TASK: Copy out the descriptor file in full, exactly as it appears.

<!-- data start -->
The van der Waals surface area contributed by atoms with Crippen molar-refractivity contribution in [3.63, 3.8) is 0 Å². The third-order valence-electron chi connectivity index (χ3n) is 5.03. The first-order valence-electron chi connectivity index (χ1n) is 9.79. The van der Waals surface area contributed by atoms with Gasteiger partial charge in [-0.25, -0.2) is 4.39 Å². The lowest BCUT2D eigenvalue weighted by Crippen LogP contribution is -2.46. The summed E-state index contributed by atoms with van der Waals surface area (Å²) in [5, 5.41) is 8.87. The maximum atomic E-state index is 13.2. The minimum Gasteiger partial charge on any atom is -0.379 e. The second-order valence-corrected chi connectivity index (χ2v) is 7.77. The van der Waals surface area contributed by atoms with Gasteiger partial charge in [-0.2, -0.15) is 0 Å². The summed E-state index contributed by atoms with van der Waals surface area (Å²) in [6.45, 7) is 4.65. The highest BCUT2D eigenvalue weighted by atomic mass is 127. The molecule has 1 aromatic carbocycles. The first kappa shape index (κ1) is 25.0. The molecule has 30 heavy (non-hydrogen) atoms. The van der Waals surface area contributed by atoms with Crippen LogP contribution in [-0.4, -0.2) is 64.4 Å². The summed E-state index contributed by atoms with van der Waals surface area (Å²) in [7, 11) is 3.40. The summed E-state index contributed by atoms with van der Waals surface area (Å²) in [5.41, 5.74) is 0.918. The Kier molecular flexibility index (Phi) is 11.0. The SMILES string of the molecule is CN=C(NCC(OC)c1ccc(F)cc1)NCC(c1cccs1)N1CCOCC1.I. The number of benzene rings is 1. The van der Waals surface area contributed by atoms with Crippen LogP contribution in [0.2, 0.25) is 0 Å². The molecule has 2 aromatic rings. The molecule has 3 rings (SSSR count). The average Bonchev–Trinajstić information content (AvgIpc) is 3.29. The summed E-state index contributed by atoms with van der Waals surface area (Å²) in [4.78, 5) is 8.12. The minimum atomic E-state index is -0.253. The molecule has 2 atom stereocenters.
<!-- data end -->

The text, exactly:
The van der Waals surface area contributed by atoms with Crippen molar-refractivity contribution in [3.63, 3.8) is 0 Å². The third-order valence-electron chi connectivity index (χ3n) is 5.03. The first-order valence-electron chi connectivity index (χ1n) is 9.79. The van der Waals surface area contributed by atoms with Gasteiger partial charge in [-0.25, -0.2) is 4.39 Å². The lowest BCUT2D eigenvalue weighted by Crippen LogP contribution is -2.46. The summed E-state index contributed by atoms with van der Waals surface area (Å²) in [5, 5.41) is 8.87. The maximum atomic E-state index is 13.2. The minimum Gasteiger partial charge on any atom is -0.379 e. The second-order valence-corrected chi connectivity index (χ2v) is 7.77. The van der Waals surface area contributed by atoms with Gasteiger partial charge in [-0.2, -0.15) is 0 Å². The summed E-state index contributed by atoms with van der Waals surface area (Å²) in [6.45, 7) is 4.65. The highest BCUT2D eigenvalue weighted by atomic mass is 127. The molecule has 1 aromatic carbocycles. The first kappa shape index (κ1) is 25.0. The molecule has 30 heavy (non-hydrogen) atoms. The van der Waals surface area contributed by atoms with Crippen LogP contribution in [-0.4, -0.2) is 64.4 Å². The summed E-state index contributed by atoms with van der Waals surface area (Å²) in [7, 11) is 3.40. The summed E-state index contributed by atoms with van der Waals surface area (Å²) in [5.41, 5.74) is 0.918. The Kier molecular flexibility index (Phi) is 11.0. The SMILES string of the molecule is CN=C(NCC(OC)c1ccc(F)cc1)NCC(c1cccs1)N1CCOCC1.I. The number of benzene rings is 1. The van der Waals surface area contributed by atoms with Crippen LogP contribution in [0.2, 0.25) is 0 Å². The molecule has 2 aromatic rings. The molecule has 3 rings (SSSR count). The average Bonchev–Trinajstić information content (AvgIpc) is 3.29. The summed E-state index contributed by atoms with van der Waals surface area (Å²) in [4.78, 5) is 8.12. The minimum atomic E-state index is -0.253. The molecule has 2 atom stereocenters.